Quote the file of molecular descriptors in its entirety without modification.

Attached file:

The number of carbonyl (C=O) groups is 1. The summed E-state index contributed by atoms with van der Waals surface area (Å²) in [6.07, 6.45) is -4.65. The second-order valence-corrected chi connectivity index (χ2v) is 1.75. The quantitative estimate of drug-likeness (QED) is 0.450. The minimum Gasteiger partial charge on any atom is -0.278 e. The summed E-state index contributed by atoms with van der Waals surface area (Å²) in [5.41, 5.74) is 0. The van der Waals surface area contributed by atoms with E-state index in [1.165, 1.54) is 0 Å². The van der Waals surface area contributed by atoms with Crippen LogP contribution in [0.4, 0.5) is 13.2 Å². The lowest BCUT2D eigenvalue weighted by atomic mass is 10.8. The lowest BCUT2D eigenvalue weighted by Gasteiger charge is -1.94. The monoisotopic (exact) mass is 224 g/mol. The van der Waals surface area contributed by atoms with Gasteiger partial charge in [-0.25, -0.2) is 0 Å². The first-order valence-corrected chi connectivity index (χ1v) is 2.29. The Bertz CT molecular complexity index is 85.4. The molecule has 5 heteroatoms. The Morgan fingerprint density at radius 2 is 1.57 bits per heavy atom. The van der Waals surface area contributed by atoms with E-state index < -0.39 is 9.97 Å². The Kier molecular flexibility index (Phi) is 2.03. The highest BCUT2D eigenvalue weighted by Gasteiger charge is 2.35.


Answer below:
The number of carbonyl (C=O) groups is 1. The summed E-state index contributed by atoms with van der Waals surface area (Å²) in [6.07, 6.45) is -4.65. The second-order valence-corrected chi connectivity index (χ2v) is 1.75. The quantitative estimate of drug-likeness (QED) is 0.450. The minimum Gasteiger partial charge on any atom is -0.278 e. The summed E-state index contributed by atoms with van der Waals surface area (Å²) in [5.41, 5.74) is 0. The van der Waals surface area contributed by atoms with E-state index in [1.165, 1.54) is 0 Å². The van der Waals surface area contributed by atoms with Crippen LogP contribution in [0.4, 0.5) is 13.2 Å². The lowest BCUT2D eigenvalue weighted by atomic mass is 10.8. The lowest BCUT2D eigenvalue weighted by Gasteiger charge is -1.94. The monoisotopic (exact) mass is 224 g/mol. The van der Waals surface area contributed by atoms with Gasteiger partial charge in [-0.25, -0.2) is 0 Å². The first-order valence-corrected chi connectivity index (χ1v) is 2.29. The Bertz CT molecular complexity index is 85.4. The molecule has 5 heteroatoms. The Morgan fingerprint density at radius 2 is 1.57 bits per heavy atom. The van der Waals surface area contributed by atoms with E-state index < -0.39 is 9.97 Å². The Kier molecular flexibility index (Phi) is 2.03. The highest BCUT2D eigenvalue weighted by Gasteiger charge is 2.35.